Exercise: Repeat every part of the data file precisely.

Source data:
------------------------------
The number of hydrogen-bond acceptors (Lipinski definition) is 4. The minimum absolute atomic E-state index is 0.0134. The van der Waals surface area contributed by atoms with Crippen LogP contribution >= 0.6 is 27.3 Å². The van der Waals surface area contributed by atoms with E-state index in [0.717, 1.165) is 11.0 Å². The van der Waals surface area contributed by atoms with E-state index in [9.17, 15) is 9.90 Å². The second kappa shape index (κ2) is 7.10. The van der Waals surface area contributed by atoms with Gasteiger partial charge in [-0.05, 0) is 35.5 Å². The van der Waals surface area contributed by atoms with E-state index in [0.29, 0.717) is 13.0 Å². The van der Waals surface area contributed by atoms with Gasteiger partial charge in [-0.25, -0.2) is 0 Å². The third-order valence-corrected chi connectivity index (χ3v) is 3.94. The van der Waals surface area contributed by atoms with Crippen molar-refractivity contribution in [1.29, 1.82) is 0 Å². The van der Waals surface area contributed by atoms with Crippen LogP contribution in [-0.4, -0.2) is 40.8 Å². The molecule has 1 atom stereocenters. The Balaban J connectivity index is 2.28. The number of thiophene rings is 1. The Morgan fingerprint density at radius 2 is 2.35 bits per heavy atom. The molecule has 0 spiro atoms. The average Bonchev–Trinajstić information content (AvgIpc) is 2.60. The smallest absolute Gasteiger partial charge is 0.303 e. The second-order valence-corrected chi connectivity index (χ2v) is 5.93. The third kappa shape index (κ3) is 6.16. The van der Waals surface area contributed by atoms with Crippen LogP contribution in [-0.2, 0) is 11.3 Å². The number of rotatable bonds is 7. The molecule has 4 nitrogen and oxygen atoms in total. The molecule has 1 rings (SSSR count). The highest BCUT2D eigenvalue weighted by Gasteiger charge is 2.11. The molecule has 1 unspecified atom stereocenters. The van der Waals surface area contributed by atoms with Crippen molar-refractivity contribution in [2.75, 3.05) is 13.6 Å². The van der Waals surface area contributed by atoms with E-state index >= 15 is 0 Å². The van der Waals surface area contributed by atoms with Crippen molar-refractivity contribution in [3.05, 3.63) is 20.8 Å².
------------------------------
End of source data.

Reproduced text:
The number of hydrogen-bond acceptors (Lipinski definition) is 4. The minimum absolute atomic E-state index is 0.0134. The van der Waals surface area contributed by atoms with Crippen LogP contribution >= 0.6 is 27.3 Å². The van der Waals surface area contributed by atoms with E-state index in [0.717, 1.165) is 11.0 Å². The van der Waals surface area contributed by atoms with E-state index in [9.17, 15) is 9.90 Å². The second kappa shape index (κ2) is 7.10. The van der Waals surface area contributed by atoms with Gasteiger partial charge in [-0.05, 0) is 35.5 Å². The van der Waals surface area contributed by atoms with E-state index in [0.29, 0.717) is 13.0 Å². The van der Waals surface area contributed by atoms with Gasteiger partial charge in [-0.25, -0.2) is 0 Å². The third-order valence-corrected chi connectivity index (χ3v) is 3.94. The van der Waals surface area contributed by atoms with Crippen molar-refractivity contribution in [1.29, 1.82) is 0 Å². The van der Waals surface area contributed by atoms with Crippen LogP contribution in [-0.4, -0.2) is 40.8 Å². The molecule has 1 atom stereocenters. The Balaban J connectivity index is 2.28. The number of thiophene rings is 1. The Morgan fingerprint density at radius 2 is 2.35 bits per heavy atom. The molecule has 0 spiro atoms. The average Bonchev–Trinajstić information content (AvgIpc) is 2.60. The smallest absolute Gasteiger partial charge is 0.303 e. The second-order valence-corrected chi connectivity index (χ2v) is 5.93. The third kappa shape index (κ3) is 6.16. The van der Waals surface area contributed by atoms with Crippen LogP contribution in [-0.2, 0) is 11.3 Å². The number of rotatable bonds is 7. The molecule has 4 nitrogen and oxygen atoms in total. The molecule has 1 rings (SSSR count). The highest BCUT2D eigenvalue weighted by Gasteiger charge is 2.11. The molecule has 1 unspecified atom stereocenters. The van der Waals surface area contributed by atoms with Crippen molar-refractivity contribution in [2.75, 3.05) is 13.6 Å². The van der Waals surface area contributed by atoms with E-state index >= 15 is 0 Å². The van der Waals surface area contributed by atoms with Crippen molar-refractivity contribution in [3.05, 3.63) is 20.8 Å².